But Republicans, knowing full well what they were doing, passed a rule that undercut that federal subsidy and virtually ensured that the co-ops would start failing all over the country, putting at risk the insurance policies of tens of thousands if not millions of customers.
This year, as the cascade of Republican-engineered ACA troubles rolled over the land, insurance giants such as Aetna pulled out of Colorado’s health-insurance marketplace and others, further endangering the insurance status of untold numbers of customers and patients.
And now, the critics of the ACA, having done everything they could to make sure the program would fail, are decrying its very existence and claiming they will make everything better by dismantling the ACA.
There is no plan for replacing it, of course, which most likely means our health care system once again will be run by the insurance industry in collusion with the medico-industrial complex.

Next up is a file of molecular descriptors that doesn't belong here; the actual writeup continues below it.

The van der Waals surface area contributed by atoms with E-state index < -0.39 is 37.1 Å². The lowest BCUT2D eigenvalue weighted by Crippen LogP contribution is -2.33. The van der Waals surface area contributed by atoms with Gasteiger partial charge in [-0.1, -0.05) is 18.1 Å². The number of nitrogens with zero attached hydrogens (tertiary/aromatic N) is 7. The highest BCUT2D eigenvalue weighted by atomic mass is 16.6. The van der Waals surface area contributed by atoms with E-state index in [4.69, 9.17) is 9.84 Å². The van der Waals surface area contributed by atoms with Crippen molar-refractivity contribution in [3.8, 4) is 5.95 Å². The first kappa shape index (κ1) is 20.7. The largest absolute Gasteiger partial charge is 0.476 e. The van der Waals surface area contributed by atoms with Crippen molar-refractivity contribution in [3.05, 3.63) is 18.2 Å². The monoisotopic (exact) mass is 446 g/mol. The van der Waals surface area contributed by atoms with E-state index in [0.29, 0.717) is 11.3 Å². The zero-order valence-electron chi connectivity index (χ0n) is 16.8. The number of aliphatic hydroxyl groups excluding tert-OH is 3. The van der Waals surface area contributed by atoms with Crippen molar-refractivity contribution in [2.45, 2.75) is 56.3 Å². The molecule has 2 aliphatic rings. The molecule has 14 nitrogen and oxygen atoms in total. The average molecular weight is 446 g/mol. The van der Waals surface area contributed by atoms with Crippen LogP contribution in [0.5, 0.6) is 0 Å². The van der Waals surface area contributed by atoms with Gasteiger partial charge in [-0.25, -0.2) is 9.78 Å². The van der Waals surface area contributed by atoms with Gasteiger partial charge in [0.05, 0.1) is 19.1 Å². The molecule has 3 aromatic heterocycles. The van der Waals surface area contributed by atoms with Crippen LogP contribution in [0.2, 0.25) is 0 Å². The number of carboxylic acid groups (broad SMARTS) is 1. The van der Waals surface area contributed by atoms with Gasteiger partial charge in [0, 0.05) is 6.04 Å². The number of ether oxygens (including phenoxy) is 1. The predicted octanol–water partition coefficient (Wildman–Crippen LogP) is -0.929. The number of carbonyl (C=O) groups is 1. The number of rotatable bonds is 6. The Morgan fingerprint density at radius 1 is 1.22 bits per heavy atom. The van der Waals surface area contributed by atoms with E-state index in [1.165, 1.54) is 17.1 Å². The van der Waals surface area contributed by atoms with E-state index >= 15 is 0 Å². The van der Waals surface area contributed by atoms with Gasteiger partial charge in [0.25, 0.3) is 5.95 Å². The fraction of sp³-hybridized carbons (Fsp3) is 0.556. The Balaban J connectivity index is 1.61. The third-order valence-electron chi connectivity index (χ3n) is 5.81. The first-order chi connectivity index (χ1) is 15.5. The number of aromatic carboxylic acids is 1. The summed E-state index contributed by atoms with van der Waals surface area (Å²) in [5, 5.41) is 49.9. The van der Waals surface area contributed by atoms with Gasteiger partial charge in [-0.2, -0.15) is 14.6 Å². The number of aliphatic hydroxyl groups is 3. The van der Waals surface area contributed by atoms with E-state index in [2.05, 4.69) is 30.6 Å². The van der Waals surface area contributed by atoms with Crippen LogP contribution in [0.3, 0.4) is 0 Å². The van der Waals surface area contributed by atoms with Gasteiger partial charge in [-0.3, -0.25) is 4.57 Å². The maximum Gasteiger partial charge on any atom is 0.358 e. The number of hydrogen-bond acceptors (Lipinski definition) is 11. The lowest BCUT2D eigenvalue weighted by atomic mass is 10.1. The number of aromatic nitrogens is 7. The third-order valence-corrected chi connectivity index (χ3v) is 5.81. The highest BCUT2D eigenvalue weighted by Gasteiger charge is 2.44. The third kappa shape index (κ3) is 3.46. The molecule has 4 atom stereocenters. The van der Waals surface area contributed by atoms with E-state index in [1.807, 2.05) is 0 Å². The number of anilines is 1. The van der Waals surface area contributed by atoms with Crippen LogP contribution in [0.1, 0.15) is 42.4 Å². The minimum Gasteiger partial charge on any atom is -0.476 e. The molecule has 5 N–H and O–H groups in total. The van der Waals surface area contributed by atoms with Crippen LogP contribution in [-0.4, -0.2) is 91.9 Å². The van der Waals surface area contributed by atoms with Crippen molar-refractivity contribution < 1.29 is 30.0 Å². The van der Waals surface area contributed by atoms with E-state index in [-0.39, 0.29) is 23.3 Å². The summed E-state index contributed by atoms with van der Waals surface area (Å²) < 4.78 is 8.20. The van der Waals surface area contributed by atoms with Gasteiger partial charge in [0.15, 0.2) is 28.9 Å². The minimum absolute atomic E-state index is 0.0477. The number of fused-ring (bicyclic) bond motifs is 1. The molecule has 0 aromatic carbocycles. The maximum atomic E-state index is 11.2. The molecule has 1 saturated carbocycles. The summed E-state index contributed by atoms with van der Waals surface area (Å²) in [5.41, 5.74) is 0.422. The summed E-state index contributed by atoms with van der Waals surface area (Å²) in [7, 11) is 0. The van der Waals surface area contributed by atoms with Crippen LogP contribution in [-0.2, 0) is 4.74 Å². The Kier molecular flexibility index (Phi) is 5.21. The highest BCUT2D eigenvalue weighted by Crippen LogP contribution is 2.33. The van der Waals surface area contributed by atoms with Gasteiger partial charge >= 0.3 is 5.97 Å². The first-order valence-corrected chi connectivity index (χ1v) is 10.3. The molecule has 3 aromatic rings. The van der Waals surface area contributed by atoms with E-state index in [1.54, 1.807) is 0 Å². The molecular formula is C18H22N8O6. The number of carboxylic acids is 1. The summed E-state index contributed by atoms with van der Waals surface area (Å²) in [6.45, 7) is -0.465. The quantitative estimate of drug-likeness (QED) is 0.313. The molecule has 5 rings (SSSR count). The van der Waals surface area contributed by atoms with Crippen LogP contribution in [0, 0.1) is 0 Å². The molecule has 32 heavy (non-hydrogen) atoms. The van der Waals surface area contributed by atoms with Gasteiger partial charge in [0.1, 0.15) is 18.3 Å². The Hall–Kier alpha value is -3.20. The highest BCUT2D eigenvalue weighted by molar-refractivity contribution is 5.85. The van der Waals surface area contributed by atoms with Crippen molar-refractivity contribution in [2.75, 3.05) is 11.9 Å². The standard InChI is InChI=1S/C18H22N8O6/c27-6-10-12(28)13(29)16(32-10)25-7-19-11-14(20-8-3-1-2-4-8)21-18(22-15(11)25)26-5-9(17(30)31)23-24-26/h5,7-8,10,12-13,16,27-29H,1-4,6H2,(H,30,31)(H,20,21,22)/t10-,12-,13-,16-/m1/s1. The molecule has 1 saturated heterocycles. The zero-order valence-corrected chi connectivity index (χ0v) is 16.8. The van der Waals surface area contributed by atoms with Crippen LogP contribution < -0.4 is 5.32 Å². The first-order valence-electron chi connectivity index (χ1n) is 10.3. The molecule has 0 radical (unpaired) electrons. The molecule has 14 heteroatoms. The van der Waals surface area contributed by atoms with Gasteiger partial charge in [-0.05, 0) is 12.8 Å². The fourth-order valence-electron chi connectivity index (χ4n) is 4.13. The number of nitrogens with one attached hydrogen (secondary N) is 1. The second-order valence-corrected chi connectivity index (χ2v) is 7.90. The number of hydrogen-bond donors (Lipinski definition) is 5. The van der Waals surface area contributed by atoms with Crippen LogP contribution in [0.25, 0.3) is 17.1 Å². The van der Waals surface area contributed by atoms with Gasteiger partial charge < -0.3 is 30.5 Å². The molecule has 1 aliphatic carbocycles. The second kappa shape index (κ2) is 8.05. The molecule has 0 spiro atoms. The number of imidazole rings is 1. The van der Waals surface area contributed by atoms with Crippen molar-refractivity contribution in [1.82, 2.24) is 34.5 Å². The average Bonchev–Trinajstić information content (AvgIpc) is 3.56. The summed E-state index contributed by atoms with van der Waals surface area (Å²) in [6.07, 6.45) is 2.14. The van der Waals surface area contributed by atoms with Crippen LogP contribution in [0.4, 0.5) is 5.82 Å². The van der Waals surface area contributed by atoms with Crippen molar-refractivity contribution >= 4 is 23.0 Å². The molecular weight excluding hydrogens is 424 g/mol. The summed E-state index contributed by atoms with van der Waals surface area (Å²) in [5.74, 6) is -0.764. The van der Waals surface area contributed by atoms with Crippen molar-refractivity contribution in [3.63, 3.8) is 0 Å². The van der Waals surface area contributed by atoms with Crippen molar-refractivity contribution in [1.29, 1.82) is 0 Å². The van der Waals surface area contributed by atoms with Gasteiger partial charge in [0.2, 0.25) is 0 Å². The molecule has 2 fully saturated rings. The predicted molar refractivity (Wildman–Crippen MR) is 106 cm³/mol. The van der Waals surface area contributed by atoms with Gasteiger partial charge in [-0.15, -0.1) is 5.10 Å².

Which will put us exactly where we were before the ACA was created — insurance companies will have us by the neck, premiums will reflect the industry’s need for revenue more than the customers’ needs for insurance, health care costs will again head for the stratosphere where they had been falling slightly thanks to the ACA and insurance companies will once again look for ways to cheat their customer base by refusing to cover pre-existing conditions, among other anti-people provisions.
It must be said that I was not a fan of the ACA when it was birthed — preferring a “single-payer” health care system as I do — but it was at least a start in the direction of actually providing health care at reasonable costs to all of us. As a compromise program worked out between the White House and congressional Republicans, it never could do all it was supposed to, but still, it worked better than what we had before.
Once the Republican party kills the ACA, we will see how many of us die as a result of not having insurance to meet the ridiculously high costs charged by doctors and hospitals.
I can only hope that, come election time in 2018 and beyond, we know the truth of this tale, and will remember it.
Email at email@example.com.